You write: ‘As long as people receive enough appreciation, attention, recognition, freedom, and much more that one cannot translate into money, they may well accept a lower economic reward and not feel treated unfairly.’ - yes, those mitigating factors are important and not often taken into account in explaining why people continue to participate in systems that oppress them. Material wealth isn’t the only thing that matters, as long as there’s a basic respect and decency there. However I think that gets harder and harder to maintain the wider the wage gap gets - past a certain point the bosses inevitably come to view workers as replaceable, basically subhuman machine components (the robotic ‘gray masses’ you describe) and the ‘race to the bottom’ in globalised economics ensures that only the most degrading and exploitive workplaces remain competitive.

‘people have long measured the success of those before them only by the leftovers’ - agreed, that’s a problem in archaeology because for the most part it’s only these hard, physical artefacts that survive. That combines with the bias of the civilised culture towards material wealth (obsession with records too as you note) which can mean that all those other ‘intangibles’ get ignored.

@sharprock - ‘That’s a big IF. For all of their complaints, the authors “support” their position with almost nothing other than conjecture and assumptions, not science.’ - yes that part seemed weak, and in need of sources to back up the claim that ‘there was no Eden-like state, from which the first farmers could take their first steps on the road to inequality […] These Neolithic societies look strikingly egalitarian when compared to their hunter-gatherer neighbours’. The difference between male-centered art at Gobekli Tepe vs female figurines at Catalhuyuk & Jericho could have any number of different significances and not necessarily point to a lower status of women in the former (allegedly) h/ger society than in the latter farming ones. Not science as you say.

‘Yet the authors give numerous examples of “egalitarian” societies who somehow magically ended up with top-down structures of rule.’ - indeed, they make much of the point that farming societies often took thousands of years to establish authoritarian hierarchies and signs of major inequality. Maybe, and an interesting point perhaps showing the persistent need for egalitarianism in human beings, but the fact remains that, as they themselves admit, it was still ‘agriculture [which] allowed for the possibility of more unequal concentrations of wealth’. Certainly a situation like today where ‘Eight men own the same wealth as the 3.6 billion people who make up the poorest half of humanity’ could never exist in a h/ger or horticulturalist society where people would be free to abandon such an insanely unbalanced social system and live in a different way. The trouble is that the civilised upper classes have claimed ownership over the entire globe, disallowing any defection from the system that keeps them rewarded, on pain of extermination by the armed forces they control.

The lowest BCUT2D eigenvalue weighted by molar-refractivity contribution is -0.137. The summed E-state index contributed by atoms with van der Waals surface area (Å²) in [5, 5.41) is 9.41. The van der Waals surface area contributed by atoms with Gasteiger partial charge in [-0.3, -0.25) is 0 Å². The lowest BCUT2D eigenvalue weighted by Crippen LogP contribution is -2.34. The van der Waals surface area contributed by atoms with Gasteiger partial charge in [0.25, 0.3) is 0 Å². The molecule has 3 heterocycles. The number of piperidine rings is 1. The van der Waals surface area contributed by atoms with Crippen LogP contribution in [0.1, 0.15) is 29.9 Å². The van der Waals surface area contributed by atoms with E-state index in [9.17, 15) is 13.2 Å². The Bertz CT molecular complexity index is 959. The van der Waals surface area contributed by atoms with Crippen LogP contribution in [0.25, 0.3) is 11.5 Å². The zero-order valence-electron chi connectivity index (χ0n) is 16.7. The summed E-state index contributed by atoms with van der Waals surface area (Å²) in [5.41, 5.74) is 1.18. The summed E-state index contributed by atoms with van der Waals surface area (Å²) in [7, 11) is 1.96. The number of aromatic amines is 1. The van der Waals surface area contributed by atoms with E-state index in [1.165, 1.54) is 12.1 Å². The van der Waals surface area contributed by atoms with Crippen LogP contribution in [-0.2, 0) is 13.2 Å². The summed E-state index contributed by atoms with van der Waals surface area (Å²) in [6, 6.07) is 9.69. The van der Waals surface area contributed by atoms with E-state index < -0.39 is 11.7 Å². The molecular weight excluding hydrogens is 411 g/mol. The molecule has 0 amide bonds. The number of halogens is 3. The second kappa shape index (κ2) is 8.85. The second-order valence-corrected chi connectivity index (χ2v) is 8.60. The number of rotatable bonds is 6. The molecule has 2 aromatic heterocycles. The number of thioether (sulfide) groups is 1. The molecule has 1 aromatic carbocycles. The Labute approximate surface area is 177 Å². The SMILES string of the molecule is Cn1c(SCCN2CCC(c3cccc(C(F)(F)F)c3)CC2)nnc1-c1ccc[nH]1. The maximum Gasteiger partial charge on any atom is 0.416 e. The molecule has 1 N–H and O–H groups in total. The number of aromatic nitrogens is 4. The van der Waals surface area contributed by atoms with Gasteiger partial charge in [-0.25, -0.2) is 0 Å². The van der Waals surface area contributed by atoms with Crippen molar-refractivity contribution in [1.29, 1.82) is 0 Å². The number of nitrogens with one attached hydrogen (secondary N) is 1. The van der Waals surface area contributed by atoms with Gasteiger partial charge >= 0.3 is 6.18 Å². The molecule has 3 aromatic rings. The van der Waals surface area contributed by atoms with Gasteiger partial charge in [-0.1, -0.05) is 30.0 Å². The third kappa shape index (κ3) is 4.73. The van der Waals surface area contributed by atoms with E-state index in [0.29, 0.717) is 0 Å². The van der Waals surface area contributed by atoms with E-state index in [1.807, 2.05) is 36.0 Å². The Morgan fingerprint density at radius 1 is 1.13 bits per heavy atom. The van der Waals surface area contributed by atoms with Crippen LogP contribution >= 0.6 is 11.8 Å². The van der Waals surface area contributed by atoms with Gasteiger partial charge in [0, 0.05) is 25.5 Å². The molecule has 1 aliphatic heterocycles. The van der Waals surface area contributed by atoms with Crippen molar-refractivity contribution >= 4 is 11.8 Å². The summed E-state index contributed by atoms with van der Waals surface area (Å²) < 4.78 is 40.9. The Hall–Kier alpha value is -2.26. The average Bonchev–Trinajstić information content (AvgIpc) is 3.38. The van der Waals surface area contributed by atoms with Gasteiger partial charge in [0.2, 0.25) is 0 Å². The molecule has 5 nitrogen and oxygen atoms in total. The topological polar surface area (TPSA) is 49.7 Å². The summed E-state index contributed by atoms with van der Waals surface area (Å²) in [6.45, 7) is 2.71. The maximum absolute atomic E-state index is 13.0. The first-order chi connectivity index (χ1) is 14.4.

cheers all, good to get those different perspectives!

Actually, I tried to put up for consideration the notion that because we started to record all kinds of information, and that this information long survived its writers (and thus made noting and breaking ‘records’ possible), people began to focus on and became biased towards material wealth as well as recorded information from the past, rather than appreciative of the richness of life “in the now”.

Ah okay, sorry I missed that distinction, thanks for clarifying. It reminds me that writing down land titles and formalising inheritance was a big part of the colonisation of Scotland (and I would guess Wales and Ireland too). They had their own way of keeping track of that via bardic traditions but these were all orally transmitted so it wasn’t possible to incorporate it straight into a tax system for the benefit of the English colonisers. I don’t know how perceptions (or obsessions) with material wealth would have changed as a result, but I can imagine everything getting much more rigid and insecure - at the expense of ‘the now’ like you say.